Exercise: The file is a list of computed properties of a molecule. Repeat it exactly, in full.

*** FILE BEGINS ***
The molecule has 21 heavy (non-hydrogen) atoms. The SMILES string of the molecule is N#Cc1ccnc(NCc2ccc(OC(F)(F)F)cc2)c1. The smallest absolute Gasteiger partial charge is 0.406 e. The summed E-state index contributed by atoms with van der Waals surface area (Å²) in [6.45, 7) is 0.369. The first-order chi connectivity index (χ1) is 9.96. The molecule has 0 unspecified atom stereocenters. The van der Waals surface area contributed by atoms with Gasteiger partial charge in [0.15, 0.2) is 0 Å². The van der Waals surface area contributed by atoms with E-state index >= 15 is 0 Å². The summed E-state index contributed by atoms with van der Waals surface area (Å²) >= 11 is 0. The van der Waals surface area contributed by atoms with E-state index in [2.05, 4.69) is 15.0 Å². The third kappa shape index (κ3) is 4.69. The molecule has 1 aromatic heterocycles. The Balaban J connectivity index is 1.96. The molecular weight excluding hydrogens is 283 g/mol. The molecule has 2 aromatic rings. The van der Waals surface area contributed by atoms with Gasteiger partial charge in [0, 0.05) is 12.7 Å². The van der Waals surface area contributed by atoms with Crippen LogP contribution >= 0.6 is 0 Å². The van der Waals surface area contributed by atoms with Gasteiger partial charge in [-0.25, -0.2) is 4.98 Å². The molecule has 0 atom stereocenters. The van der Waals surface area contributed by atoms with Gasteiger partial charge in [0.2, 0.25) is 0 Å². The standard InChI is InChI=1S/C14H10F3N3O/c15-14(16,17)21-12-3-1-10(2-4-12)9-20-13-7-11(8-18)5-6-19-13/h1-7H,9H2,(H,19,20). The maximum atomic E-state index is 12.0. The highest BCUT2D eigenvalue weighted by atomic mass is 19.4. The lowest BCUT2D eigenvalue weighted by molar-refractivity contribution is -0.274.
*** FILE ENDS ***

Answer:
The molecule has 21 heavy (non-hydrogen) atoms. The SMILES string of the molecule is N#Cc1ccnc(NCc2ccc(OC(F)(F)F)cc2)c1. The smallest absolute Gasteiger partial charge is 0.406 e. The summed E-state index contributed by atoms with van der Waals surface area (Å²) in [6.45, 7) is 0.369. The first-order chi connectivity index (χ1) is 9.96. The molecule has 0 unspecified atom stereocenters. The van der Waals surface area contributed by atoms with Gasteiger partial charge in [0.15, 0.2) is 0 Å². The van der Waals surface area contributed by atoms with E-state index >= 15 is 0 Å². The summed E-state index contributed by atoms with van der Waals surface area (Å²) >= 11 is 0. The van der Waals surface area contributed by atoms with E-state index in [2.05, 4.69) is 15.0 Å². The third kappa shape index (κ3) is 4.69. The molecule has 1 aromatic heterocycles. The Balaban J connectivity index is 1.96. The molecular weight excluding hydrogens is 283 g/mol. The molecule has 2 aromatic rings. The van der Waals surface area contributed by atoms with Gasteiger partial charge in [0, 0.05) is 12.7 Å². The van der Waals surface area contributed by atoms with Crippen LogP contribution >= 0.6 is 0 Å². The van der Waals surface area contributed by atoms with Gasteiger partial charge in [-0.25, -0.2) is 4.98 Å². The molecule has 0 atom stereocenters. The van der Waals surface area contributed by atoms with Gasteiger partial charge in [0.2, 0.25) is 0 Å². The standard InChI is InChI=1S/C14H10F3N3O/c15-14(16,17)21-12-3-1-10(2-4-12)9-20-13-7-11(8-18)5-6-19-13/h1-7H,9H2,(H,19,20). The maximum atomic E-state index is 12.0. The highest BCUT2D eigenvalue weighted by atomic mass is 19.4. The lowest BCUT2D eigenvalue weighted by molar-refractivity contribution is -0.274.